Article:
Thursday, August 6, 2009

This Is For You, Angela In Wisconsin. Rosie Makes A Pork Chili Verde.

Not too long ago, my friend Angela in Wisconsin emailed me a Just Ask Rosie request (Just Ask Rosie anything at Ange wrote: "Chili. Good old fashioned Chili. Red, meat, beans optional & some heat. Everytime I try to make this it's like eating red water. If red chili isn't your thing, then an attempt at green chili with pork would be welcome as well. " I looked it up, and Ange emailed that to me on July 11, 2009. I made the red chili for Angela on July 17, 2009 and posted about it here.
Today, I'm doing a Chili Verde with Pork, just for you, Angela. And it's August 5. So, I'm finishing off your requests within 1 month. Rosie thanks you, Ange, for always keeping me on my toes, and always challenging me. Your input is much appreciated. And I thank you. Sorry, Ange, you can't make it down for dinner tonight, but the Hawthornes will be thinking of you.
Here's my finished product. Pork Chili Verde with a side of Corn Bean Salsa embellished with sour cream and sprinkled with cilantro.
I started out with some kidney beans and pinto beans, maybe 1/2 cup of each. I rinsed off the beans, put them in boiling salted water, reduced the heat, and simmered for 20 minutes. After 20 minutes, I poured the water out, rinsed off the beans, added fresh water and the beans to the pot, salted, and brought to a boil again. Reduced heat and simmered for another 20 minutes, or until beans are how you like them. I don't like my beans mushy. I prefer them al dente. I rinsed off the beans and drained.
Here are my cooked pinto and kidney beans.
While the kidney and pinto beans were cooking, I prepared black beans for a side dish. Always rinse off your beans first. And I never follow the directions on the package to soak overnight. Not necessary.
Pour the black beans into boiling salted water, bring to a boil, reduce heat, and simmer 20 minutes. Drain, refresh water, and bring to a simmer again. After another 20 minutes, drain and refresh water. Bring to a simmer for another 20 minutes, or until beans are ready. Toothy. I like toothy beans. Rinse and drain. Set aside. Now for the verde part of Chili Verde.
I husked my tomatillas and rinsed them to get off the sticky stuff.
Sliced them ...
... and sauteed in olive oil.
I browned both sides of the tomatillas and set them aside. In addition to these tomatillas, I also used the rest of my tomatilla salsa I had left in the fridge. My ingredients for Chili Verde: pork, cut into 1/2" cubes salt and pepper 1 onion, chopped 5 garlic cloves, minced 1 TB oregano 2 tsp cumin 5 fresh bay leaves or 2 dried 2 (4.5 oz.) cans diced green chiles 1 cup salsa verde (tomatilla salsa) (Oops. Dint have it in the picture.) Sorry. 1 cup chicken broth
I cut my pork tenderloin ($2.99/pound) into 1/2-inch cubes, salted and peppered it, and browned it in olive oil and butter over medium high heat. Always work in batches, searing the meat, and removing it to a bowl. Never dump all the meat into the pan. Work in small batches. Searing and browning a few pieces at a time, then removing them from your pan, heating up the pan again, and adding another batch. If you dump all the meat in at the same time, you lower the heat drastically, and the meat steams, not sautes and browns.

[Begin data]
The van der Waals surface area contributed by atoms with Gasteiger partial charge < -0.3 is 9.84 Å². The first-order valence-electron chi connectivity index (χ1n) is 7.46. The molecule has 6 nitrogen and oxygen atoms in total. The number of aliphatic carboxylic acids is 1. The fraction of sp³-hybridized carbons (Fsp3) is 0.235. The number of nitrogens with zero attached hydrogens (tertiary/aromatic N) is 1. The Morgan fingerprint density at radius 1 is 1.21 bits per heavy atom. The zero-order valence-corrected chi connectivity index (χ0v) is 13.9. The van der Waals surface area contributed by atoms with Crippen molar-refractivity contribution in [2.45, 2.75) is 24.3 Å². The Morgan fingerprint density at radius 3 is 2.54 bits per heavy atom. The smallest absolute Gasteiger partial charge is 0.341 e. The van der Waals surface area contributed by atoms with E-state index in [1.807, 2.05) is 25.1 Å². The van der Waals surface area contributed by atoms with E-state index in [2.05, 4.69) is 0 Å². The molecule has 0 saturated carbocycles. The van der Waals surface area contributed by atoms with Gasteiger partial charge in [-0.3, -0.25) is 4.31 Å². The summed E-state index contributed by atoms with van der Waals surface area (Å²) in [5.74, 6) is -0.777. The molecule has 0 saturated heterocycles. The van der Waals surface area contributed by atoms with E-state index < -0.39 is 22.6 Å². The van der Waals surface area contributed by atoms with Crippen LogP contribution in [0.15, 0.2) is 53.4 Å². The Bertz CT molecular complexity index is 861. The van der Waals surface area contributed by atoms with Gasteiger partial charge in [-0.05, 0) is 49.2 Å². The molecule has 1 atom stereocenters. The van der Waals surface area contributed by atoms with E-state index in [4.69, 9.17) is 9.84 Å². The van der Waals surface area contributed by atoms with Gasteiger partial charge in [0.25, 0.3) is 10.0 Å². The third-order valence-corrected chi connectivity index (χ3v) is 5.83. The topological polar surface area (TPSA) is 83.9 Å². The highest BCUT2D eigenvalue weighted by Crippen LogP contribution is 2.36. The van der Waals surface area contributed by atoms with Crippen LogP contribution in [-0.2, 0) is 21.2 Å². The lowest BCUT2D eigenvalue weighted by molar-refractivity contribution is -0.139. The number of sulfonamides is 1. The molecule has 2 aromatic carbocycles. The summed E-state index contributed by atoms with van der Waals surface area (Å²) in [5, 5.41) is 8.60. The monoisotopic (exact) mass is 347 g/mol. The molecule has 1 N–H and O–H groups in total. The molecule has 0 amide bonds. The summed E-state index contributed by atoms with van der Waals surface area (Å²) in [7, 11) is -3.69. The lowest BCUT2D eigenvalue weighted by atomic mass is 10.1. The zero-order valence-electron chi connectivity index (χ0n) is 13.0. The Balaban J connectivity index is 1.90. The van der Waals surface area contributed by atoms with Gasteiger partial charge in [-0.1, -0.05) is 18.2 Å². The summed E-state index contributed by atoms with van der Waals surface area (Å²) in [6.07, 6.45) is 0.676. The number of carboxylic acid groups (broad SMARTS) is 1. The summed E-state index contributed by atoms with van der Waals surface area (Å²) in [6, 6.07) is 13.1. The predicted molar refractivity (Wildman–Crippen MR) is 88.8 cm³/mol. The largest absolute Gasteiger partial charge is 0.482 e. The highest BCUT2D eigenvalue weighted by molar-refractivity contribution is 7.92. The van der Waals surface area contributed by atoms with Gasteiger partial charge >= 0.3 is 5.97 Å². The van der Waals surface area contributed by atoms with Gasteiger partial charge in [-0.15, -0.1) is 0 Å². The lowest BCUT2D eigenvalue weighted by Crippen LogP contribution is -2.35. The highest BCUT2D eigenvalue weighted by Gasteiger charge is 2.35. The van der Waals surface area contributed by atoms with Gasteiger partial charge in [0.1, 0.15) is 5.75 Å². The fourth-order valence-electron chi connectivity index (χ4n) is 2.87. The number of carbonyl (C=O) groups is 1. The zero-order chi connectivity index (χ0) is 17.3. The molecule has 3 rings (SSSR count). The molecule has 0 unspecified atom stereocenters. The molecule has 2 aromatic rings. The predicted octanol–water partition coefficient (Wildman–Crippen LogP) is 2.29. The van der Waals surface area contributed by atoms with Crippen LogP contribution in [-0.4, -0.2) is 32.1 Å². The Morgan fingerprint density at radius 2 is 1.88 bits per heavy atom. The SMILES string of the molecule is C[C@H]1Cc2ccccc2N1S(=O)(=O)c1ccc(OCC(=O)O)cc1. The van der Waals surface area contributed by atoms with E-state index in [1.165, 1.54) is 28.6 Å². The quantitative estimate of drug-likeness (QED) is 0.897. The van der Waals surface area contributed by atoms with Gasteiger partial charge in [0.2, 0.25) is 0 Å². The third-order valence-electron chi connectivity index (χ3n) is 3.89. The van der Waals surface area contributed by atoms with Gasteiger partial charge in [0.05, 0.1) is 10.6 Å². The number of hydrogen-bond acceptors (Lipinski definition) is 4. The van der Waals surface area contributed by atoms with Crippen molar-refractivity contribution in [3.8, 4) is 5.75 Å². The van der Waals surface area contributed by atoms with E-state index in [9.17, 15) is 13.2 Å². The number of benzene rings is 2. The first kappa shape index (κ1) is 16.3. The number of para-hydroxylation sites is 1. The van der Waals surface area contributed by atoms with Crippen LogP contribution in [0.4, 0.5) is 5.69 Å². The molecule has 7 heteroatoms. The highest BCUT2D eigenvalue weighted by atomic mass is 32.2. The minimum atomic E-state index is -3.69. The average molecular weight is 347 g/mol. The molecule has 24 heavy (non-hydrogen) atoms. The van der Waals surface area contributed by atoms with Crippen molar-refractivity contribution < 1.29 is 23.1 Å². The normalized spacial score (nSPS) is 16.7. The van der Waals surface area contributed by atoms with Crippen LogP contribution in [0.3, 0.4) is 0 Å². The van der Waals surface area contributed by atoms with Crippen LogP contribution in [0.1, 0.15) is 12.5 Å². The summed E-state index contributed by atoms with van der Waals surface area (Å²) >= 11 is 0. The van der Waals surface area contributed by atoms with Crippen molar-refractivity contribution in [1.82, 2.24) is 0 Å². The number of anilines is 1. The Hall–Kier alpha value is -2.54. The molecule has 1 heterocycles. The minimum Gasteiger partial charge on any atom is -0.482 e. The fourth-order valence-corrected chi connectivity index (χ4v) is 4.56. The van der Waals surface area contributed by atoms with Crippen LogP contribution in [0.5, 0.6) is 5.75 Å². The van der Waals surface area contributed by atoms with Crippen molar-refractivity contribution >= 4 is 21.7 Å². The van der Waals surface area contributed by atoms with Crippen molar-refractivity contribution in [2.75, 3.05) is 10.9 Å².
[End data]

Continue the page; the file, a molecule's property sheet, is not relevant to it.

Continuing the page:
I added minced garlic (5 cloves) and chopped onion to the pan, cooking for a few minutes, until softened.
I returned the meat and accumulated juices
back to the pan and added my seasonings:
1 TB oregano
5 fresh bay leaves (If you're using dried, 2 bay leaves.)
1 teaspoon of cumin.
2 cans of diced green chiles.
My browned tomatillas and my tomatilla salsa.
And about a cup of chicken broth. Stir to combine, bring to a boil, reduce heat to low, cover, and cook about 30 minutes. (Longer if you're using a tougher cut of pork, like a pork shoulder. In that case, cook until tender.)
I chopped a green pepper from the garden and added it in after about 20 minutes ...
... along with some cooked corn kernels.
Looking good.
I put in the kidney and pinto beans at the end and just heated through.
My chile is done. While my chili was cooking, I prepared a corn and black bean salsa to accompany it.
Mr. Hawthorne scraped the kernels off the ears.
I dropped 3 tomatoes in boiling water for 10 seconds so I could easily peel them.
I heated up a bit of olive oil, added in the corn, and cooked for a few minutes, tossing with a great flourish.
The ingredients for my corn bean salsa: cooked corn cooked black beans tomatoes, ready to peel red onion Anaheim pepper (or any other mild pepper) for color 5 jalapenos (Mine are still very small.)
After slipping off the peel, I sliced my tomatoes in half and gently squeezed to remove the seeds.
I chopped half a red onion.
And I mixed the chopped tomatoes, onion, and peppers together.
Corn and black beans went in.
About a tablespoon of sugar.
And a tablespoon of cider vinegar. Mix thoroughly.
I served the chili verde on a tortilla with the corn bean salsa and sour cream aside and a sprinkling of cilantro over top. My boys came back for seconds and thirds. Again, no leftovers. As always, you can amp up the heat if desired. Want more heat? Add more jalapenos to the chili. Or sprinkle raw, minced jalapenos over top of the plated dish. If you like it with more cumin, add in some. Always taste as you go along and season in layers. Tailor it to your tastes. Hope this is what you had in mind, Angela. Please let me know if you try it and like it.


Donna-FFW said...

Well you certainly are wonderful. I mean that in the most sincere way too.

I have searched your site for chile rellenos.. havent found it, do you make them.. I have seen a few on the blogs, but cant choose which to try, suggestions?

Rosie Hawthorne said...

Donna, I sent you 2 recipes.